By Joshua Wallace, University of Cambridge
In the midst of the hunt for the missing schoolgirls in Northern Nigeria, news was soon breaking of another attack by terrorist group Boko Haram.
This time they had struck the Lagos-Ibadan highway. This was all only a few weeks after the group had carried out a bombing at a bus station in the capital Abuja.
It would eventually transpire that this latest attack on the highway was in fact no more than a swirl of rumours, but the whole episode captures the fear and apprehension permeating Africa’s most populous nation around what might be next for the militant sect.
On the surface at least, Boko Haram is seemingly striking with increased frequency as well as displaying a renewed capacity to infiltrate and attack the nation’s capital in their quest to destabilise the country. All of this calls into question the government line that they have been successful in suppressing the group and curtailing their activity to the more remote north eastern parts of the country.
Being able to effectively assess such questions in the past has been impeded by a lack of data – especially in a country where both sides have often been engaged in a war of propaganda – but an increasing amount of data that falls under the umbrella of Open Source Intelligence (OSINT) provides new opportunities for analysis. Using resources such as the Armed Conflict Location & Event Database (ACLED) we can now robustly examine the patterns and trends of Boko Haram activity, and how the group may be evolving. Visually mapping this data provides a quick snap shot of some of these trends. Each visualisation displays Boko Haram attacks with bubbles sized by the number of fatalities.
Reviewing the data on Nigeria we can establish that with each passing year Boko Haram has been responsible for an increasing number of fatalities. While in 2011 they were involved in events that led to an estimated 1002 casualties, this number had jumped to over 4,500 by 2013 (it should be noted that on occasion some of these fatalities included Boko Haram members).
While it is true that Boko Haram attacks may have become more deadly we should also note the increasing concentration in certain areas. During 2012 the group were increasingly striking outside of their strongholds of the north east, including notable attacks in Kano, Kaduna as well in the Plateau State. It seemed only a matter of time before the group would be able to pull off an attack in the country’s economic heartbeat of Lagos.
However, in response to the growing threat a state of emergency was declared in the northeastern states of Borno, Yobe and Adamawa. Figures 2 and 3 clearly demonstrate that the introduction of a state of emergency has been effective in restricting the scope of Boko Haram operations.
The clampdown led to a change of tactics. Back in 2012 Boko Haram focused their efforts on government strongholds, such as military barracks and police stations; but since the state of emergency the group has increasingly targeted civilians, where there is little or no security. This is clearly demonstrated when the ACLED data is mapped, with a shift from military engagements by the group to a focus on civilian targets.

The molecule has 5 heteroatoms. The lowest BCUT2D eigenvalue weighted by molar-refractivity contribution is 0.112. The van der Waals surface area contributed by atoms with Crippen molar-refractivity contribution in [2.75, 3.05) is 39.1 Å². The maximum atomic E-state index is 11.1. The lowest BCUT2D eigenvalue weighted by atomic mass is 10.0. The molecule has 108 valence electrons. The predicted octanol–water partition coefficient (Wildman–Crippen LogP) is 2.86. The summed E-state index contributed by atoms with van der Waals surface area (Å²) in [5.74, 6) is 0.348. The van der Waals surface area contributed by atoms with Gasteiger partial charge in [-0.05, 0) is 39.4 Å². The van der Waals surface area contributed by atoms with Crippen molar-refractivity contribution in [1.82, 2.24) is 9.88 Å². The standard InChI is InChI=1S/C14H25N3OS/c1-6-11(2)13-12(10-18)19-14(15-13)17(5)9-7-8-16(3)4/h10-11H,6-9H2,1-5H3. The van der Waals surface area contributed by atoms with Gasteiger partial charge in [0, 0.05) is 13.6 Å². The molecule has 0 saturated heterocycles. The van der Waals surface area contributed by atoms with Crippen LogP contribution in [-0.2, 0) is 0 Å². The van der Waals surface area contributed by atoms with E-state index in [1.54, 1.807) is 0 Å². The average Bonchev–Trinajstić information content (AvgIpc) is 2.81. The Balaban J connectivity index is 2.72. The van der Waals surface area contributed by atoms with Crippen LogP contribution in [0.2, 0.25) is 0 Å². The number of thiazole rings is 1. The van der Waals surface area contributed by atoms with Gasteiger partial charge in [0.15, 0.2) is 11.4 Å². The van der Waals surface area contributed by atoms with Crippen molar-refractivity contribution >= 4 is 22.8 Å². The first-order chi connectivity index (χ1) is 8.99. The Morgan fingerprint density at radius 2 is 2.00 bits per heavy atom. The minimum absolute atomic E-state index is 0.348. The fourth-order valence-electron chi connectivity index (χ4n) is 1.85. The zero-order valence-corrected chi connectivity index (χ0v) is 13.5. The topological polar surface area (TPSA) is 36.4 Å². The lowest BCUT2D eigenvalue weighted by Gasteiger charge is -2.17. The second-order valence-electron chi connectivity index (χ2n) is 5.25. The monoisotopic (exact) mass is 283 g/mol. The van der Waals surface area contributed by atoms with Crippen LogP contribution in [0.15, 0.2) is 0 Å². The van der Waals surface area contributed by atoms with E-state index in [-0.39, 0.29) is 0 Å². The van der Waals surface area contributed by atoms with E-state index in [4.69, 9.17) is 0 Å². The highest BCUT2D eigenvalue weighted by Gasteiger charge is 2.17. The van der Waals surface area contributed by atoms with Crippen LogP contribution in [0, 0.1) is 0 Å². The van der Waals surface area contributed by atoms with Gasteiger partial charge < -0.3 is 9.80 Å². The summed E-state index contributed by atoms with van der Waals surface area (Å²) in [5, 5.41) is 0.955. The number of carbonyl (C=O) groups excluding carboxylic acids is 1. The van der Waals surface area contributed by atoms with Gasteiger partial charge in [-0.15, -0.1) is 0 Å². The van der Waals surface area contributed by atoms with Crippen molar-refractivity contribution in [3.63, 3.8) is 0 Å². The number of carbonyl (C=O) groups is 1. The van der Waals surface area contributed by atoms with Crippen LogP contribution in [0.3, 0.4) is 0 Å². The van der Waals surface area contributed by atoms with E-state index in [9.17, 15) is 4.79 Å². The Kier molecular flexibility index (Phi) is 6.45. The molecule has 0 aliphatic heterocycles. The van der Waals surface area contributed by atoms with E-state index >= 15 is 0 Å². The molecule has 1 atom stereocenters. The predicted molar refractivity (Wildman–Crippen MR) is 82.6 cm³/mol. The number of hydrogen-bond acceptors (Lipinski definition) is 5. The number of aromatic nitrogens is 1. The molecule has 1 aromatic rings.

And the following year. Note the increased concentration in the north and east:
All of this highlights that while Boko Haram still pose a serious threat to the stability of Nigeria, the group is being forced to change its tactics and areas of operations as the government steps ups its effort to disband the group.
The recent bombing in Abuja provides an obvious counter to this assertion, and was clearly intended to send the message that the group still had the capacity to strike outside of the North-East. Whether this is an anomaly or a sign of a renewed capacity of Boko Haram to strike effectively outside of the North-East is yet to be seen.
What is clear is that the fact that the group has shifted its focus to civilians means any government “success” in curtailing their operations is bittersweet, as it is has arguably left the population more exposed. Future efforts to stem the influence and impact of the group must take into account the changing focus of the attacks to provide a more comprehensive defence against the group. This is of course a difficult challenge considering the group is both versatile and reactive to initiatives by the Nigerian government.
As such, governments facing increasingly complex adversaries must embrace any available opportunities to gain an edge. Here, open source intelligence provides a huge opportunity. More than ever, the amount of data to be consumed is burgeoning, driven by technological advances in our ability to identify and extract intelligence from what is being recorded on the web. Further analysis allows for trends and patterns to be spotted and connections to be made, and it is this that will be crucial in helping to defeat groups such as Boko Haram.
Joshua Wallace is a research affiliate at the Centre for Risk Studies at the University of Cambridge as well as a co-founder at Cytora, a risk technology start up which has received private investment for commercial use.